Planning Factors and Analyses
The maintenance and diagnostics concepts (Process Steps 1 and 2) are
important factors in planning spares support. The maintenance concept provides
guidance for such broad issues as:
The maintenance concept sets the boundaries for overall
The approach to design a product for efficient fault isolation and repair
is the diagnostics concept. The diagnostics concept also helps determine the
mix of automatic and manual fault detection and isolation. The degree and
dependability of fault identification affects:
How efficiently repairs can be made
The overall number of spares needed
The types of spares needed.
Generally, the less effective the diagnostics approach, the greater
the need for spares and other resources.
Failure analysis (Process Step 5) is a key activity for determining spare
levels. It determines:
This information helps estimate the types and number of repairs.
Maintainability analysis (Process Step 5) provides additional information
Together, failure analysis and maintainability analysis determine
the number of people, repair parts, and other resources needed to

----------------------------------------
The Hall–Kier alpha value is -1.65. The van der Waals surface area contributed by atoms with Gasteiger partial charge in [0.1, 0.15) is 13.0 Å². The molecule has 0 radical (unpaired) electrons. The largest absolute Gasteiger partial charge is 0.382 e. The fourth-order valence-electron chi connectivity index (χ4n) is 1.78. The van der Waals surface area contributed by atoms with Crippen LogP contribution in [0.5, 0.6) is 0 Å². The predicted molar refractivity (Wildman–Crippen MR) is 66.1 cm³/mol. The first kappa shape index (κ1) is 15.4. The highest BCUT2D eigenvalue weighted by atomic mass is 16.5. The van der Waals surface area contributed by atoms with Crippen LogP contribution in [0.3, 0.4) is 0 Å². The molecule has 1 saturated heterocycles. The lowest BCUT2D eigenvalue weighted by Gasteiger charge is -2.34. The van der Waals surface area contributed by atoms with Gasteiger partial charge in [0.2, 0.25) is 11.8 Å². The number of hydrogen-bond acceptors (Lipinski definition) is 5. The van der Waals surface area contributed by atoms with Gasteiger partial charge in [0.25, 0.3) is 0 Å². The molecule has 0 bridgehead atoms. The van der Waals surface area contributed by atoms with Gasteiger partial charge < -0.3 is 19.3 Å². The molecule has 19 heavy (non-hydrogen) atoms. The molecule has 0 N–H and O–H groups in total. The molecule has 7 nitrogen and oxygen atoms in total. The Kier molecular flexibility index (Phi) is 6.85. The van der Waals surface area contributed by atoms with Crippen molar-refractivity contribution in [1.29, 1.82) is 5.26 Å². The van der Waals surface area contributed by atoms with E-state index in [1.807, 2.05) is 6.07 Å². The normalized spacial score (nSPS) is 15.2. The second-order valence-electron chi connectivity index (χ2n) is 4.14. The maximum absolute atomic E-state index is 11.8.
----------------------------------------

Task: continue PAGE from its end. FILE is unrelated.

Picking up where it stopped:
support a product.
LSA data is also used to produce various operational measures, one of which
is Operational Availability (Ao). This operational measure:
Predicts a product's capability to function in its stated
Encompasses maintenance frequency and average repair/restore times for the
Measures the total drain on logistic
The cost of a repair part itself is only one factor in deciding the
disposition of a failed part or component.
LORA (Process Step 5) helps determine the most economical level of
Repair at the customer's location (organizational-level
Repair at a special repair location (intermediate-level
Repair at a depot or centralized location
The types of test and support equipment available at each repair level and
the cost of using that equipment influences where repairs are made. Similarly,
the number and types of repair parts maintained at each repair level
determines the total number and types of spares required at that
The level of repair influences:
The required spares for each repair
The required manpower to effect the repair
The required training to prepare the manpower
The required technical documentation to support the
Thus, spares considerations cannot be made independently of other
Life Cycle Cost (LCC) analysis (Process Step 5) considers all product
Usually, commercially available computer programs are used to generate this